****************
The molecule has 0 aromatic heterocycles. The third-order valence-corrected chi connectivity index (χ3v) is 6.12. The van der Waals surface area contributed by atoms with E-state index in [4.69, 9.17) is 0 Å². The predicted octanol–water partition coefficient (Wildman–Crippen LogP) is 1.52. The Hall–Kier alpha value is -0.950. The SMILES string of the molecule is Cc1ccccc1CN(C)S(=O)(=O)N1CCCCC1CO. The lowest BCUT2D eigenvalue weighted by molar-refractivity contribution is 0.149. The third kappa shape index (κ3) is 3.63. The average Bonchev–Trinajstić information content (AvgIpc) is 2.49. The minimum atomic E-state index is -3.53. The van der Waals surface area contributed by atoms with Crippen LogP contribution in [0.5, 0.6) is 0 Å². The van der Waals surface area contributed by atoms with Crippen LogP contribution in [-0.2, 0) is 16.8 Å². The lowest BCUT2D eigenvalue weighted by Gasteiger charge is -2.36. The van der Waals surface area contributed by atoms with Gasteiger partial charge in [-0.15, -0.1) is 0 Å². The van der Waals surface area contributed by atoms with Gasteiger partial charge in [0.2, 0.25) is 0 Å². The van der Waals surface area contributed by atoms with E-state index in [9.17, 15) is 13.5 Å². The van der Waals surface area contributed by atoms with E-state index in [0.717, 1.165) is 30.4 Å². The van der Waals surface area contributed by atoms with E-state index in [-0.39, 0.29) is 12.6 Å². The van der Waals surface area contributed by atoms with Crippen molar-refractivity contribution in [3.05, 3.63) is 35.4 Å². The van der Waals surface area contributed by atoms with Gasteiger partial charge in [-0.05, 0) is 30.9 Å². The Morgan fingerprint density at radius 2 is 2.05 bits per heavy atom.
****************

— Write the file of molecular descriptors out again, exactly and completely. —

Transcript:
The molecule has 0 aromatic heterocycles. The third-order valence-corrected chi connectivity index (χ3v) is 6.12. The van der Waals surface area contributed by atoms with E-state index in [4.69, 9.17) is 0 Å². The predicted octanol–water partition coefficient (Wildman–Crippen LogP) is 1.52. The Hall–Kier alpha value is -0.950. The SMILES string of the molecule is Cc1ccccc1CN(C)S(=O)(=O)N1CCCCC1CO. The lowest BCUT2D eigenvalue weighted by molar-refractivity contribution is 0.149. The third kappa shape index (κ3) is 3.63. The average Bonchev–Trinajstić information content (AvgIpc) is 2.49. The minimum atomic E-state index is -3.53. The van der Waals surface area contributed by atoms with Crippen LogP contribution in [0.5, 0.6) is 0 Å². The van der Waals surface area contributed by atoms with Crippen LogP contribution in [-0.2, 0) is 16.8 Å². The lowest BCUT2D eigenvalue weighted by Gasteiger charge is -2.36. The van der Waals surface area contributed by atoms with Gasteiger partial charge in [-0.15, -0.1) is 0 Å². The van der Waals surface area contributed by atoms with Gasteiger partial charge in [0.2, 0.25) is 0 Å². The van der Waals surface area contributed by atoms with E-state index in [9.17, 15) is 13.5 Å². The van der Waals surface area contributed by atoms with E-state index in [0.717, 1.165) is 30.4 Å². The van der Waals surface area contributed by atoms with E-state index in [-0.39, 0.29) is 12.6 Å². The van der Waals surface area contributed by atoms with Crippen molar-refractivity contribution in [3.05, 3.63) is 35.4 Å². The van der Waals surface area contributed by atoms with Gasteiger partial charge in [-0.05, 0) is 30.9 Å². The Morgan fingerprint density at radius 2 is 2.05 bits per heavy atom.